There was a time when Charlene Brophy wasn’t sure her job with Fonemed would last. Today, she and the groundbreaking telemedicine company she leads are delivering affordable and effective healthcare solutions to more than 10 million people around the world
It had seemed like a good idea at the time. After more than a decade as a registered nurse in hospitals in Ontario, then Newfoundland, then Ontario again, Charlene Brophy had finally returned home for what she hoped would be forever “because that’s what Newfoundlanders do.”
She’d taken a job with Fonemed, a telemedicine company in St. John’s, as a front-end shift-worker RN, providing health assessments over the phone instead of in person. Nursing was nursing, she figured. “Assessing a patient over the phone is the same as in person,” she explains, “but you use your ears instead of your eyes. You learn to recognize triggers through a person’s voice and speech patterns. You can hear airways obstruction, for example.”
With three young children at home, “controlling my own schedule,” working the phones instead of the hospital wards, seemed better suited to the lifestyle she was hoping to create for herself and her family.
Fonemed operated out of offices—and terminals—it shared with AT&T in the Fortis Building in downtown St. John’s. Brophy and six other nurses were available to answer calls from patients twenty-four-hours-a-day, seven-days-a-week.
There was just one problem. There were no calls. Fonemed had just one client, a physicians’ practice in southern Oregon. By the end of the first month, “I wondered, ‘what have I done?’” After two or three months, “I began to ask myself how long the shareholders would be OK with this? Would there be a pay cheque on payday?”
And then, “overnight,” doctors and health care centres and hospitals suddenly seemed to recognize the benefits of the services Fonemed was selling. “And that worry about having a job tomorrow went away.”
It did. And more. Within six months, Brophy was promoted to a teacher-leader. Within the year she was a clinical educator, and then a supervisor, and then head of clinical operations, and…
Today, Charlene Brophy is the president and CEO of Fonemed.
Fonemed itself is now a Newfoundland-based global company with American offices in Ventura, California and Miami, Florida, more than 200 employees and 2,300 client groups in Canada, the United States, Latin America and Asia. It provides health services to over 10 million people. In the past three years, the company has experienced 46 per cent revenue growth for 2016 revenues in the $10-20 million range.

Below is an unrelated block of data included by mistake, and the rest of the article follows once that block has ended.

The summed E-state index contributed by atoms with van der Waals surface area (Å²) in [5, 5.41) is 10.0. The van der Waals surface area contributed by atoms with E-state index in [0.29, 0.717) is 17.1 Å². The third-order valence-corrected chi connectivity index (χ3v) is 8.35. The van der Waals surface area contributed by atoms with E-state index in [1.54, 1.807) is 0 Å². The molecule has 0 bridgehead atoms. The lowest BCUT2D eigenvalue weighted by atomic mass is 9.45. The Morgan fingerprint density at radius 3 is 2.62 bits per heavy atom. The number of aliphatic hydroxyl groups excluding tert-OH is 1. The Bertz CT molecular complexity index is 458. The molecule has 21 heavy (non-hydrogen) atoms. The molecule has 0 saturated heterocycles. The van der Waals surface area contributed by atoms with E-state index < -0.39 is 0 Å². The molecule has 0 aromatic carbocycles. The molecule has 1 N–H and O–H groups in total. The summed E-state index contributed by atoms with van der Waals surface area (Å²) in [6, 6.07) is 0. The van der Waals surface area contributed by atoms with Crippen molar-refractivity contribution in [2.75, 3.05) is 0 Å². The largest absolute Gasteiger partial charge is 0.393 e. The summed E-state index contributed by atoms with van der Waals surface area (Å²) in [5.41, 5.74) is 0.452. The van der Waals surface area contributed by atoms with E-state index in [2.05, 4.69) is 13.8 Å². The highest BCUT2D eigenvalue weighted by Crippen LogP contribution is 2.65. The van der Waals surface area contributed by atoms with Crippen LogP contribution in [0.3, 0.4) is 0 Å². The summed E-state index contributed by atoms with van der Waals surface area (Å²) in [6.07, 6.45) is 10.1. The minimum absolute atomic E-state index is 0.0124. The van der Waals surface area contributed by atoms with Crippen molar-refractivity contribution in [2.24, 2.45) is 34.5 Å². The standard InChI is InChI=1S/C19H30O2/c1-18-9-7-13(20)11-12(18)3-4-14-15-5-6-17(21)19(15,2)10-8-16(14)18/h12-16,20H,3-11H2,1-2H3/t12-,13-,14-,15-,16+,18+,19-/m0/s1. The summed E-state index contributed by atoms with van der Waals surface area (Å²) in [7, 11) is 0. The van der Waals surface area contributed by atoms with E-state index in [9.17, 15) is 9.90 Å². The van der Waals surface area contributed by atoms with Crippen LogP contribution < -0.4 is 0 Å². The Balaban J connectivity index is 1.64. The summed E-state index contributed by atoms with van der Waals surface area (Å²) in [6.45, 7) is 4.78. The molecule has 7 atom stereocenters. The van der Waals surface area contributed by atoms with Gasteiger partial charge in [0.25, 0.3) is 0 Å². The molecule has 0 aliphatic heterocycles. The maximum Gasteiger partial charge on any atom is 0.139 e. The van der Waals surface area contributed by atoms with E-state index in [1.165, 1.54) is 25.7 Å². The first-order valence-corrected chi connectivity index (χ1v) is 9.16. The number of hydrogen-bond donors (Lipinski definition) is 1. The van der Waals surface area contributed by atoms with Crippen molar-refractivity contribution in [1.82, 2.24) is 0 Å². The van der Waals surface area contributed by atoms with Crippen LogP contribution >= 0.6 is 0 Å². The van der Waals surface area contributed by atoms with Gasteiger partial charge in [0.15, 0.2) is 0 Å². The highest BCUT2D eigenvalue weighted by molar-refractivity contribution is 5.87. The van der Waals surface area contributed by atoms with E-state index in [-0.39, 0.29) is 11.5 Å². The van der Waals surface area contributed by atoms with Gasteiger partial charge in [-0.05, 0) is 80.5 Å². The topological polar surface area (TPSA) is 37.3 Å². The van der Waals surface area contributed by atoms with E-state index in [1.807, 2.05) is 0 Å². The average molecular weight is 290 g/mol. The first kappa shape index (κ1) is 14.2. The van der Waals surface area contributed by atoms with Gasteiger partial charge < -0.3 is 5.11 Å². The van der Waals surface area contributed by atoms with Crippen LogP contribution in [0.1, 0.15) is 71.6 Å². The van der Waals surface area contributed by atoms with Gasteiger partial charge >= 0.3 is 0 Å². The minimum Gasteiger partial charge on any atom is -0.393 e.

In addition to supplying 8-1-1 telecare service for the government of Newfoundland, Fonemed provides its bedside-manner electronically to clients in Ontario, Alberta and Nova Scotia, not to forget over 60 university health clinics in the United States. The government of Saskatchewan is licensing its software; so are clients in countries from Bangladesh to Haiti, Greece, Peru and Venezuela. Fonemed not only provides those customers with its tweaked-for-the-client proprietary software but also training, quality assurance and ongoing support.
As for Charlene Brophy? Based on her corporate mantra of “what else can we do?,” she has now also added Atlantic Business Magazine’s CBC Innovator of the Year for 2017 to her list of laurels.
Not bad for a girl from Fermeuse.
Fermeuse, a coastal fishing community of about 300 people along the Irish Loop on the Avalon Peninsula in southwestern Newfoundland, an hour from St. John’s, is where Charlene grew up. Her father was the local fish plant manager, her mother the stay-at-home mom to a brood of two boys and four girls. “If you were a girl in those days,” Brophy remembers, “you had two career choices: be a teacher or be a nurse.” Since her mother, who’d grown up in an even smaller, more remote village, would sometimes muse “she would have loved the opportunity to become a nurse,” Charlene decided to do what her mother couldn’t. In 1987, she graduated from St. Clare’s Mercy Hospital School of Nursing in St. John’s where she won prizes for both academic and clinical excellence and—signs of things to come—leadership.
After graduation, she and three of her girlfriends immediately hopped planes west to Scarborough, Ontario, where they’d been recruited by Centenary Hospital with promises of everything from excellent starting salaries to help finding housing. “At the time, I was eager to see what else there was,” she remembers. “It was exciting. I got to live in a big city, work in a large hospital. I’ve never had a nursing job I didn’t like.”
But she missed home. “I still love to visit Toronto, but for those of us from Newfoundland—or Atlantic Canada—we come from a different culture. We’re different. I like to say that, without hearing someone speak, I can identify them as Atlantic Canadian just by the way they carry themselves.”
So, after three years in Ontario, Brophy returned home to Newfoundland in the spring of 1990. While beginning her own family, she filled most of the next decade working as a staff nurse—providing pre-op and post-op surgical care, as well as burn unit nursing—in a traditional hospital setting at St. John’s Health Sciences Centre. In 1999, her then-husband, a contractor, landed a project in Ontario, so they relocated there for the year.
Soon after she returned to St. John’s in 2000, she joined Fonemed.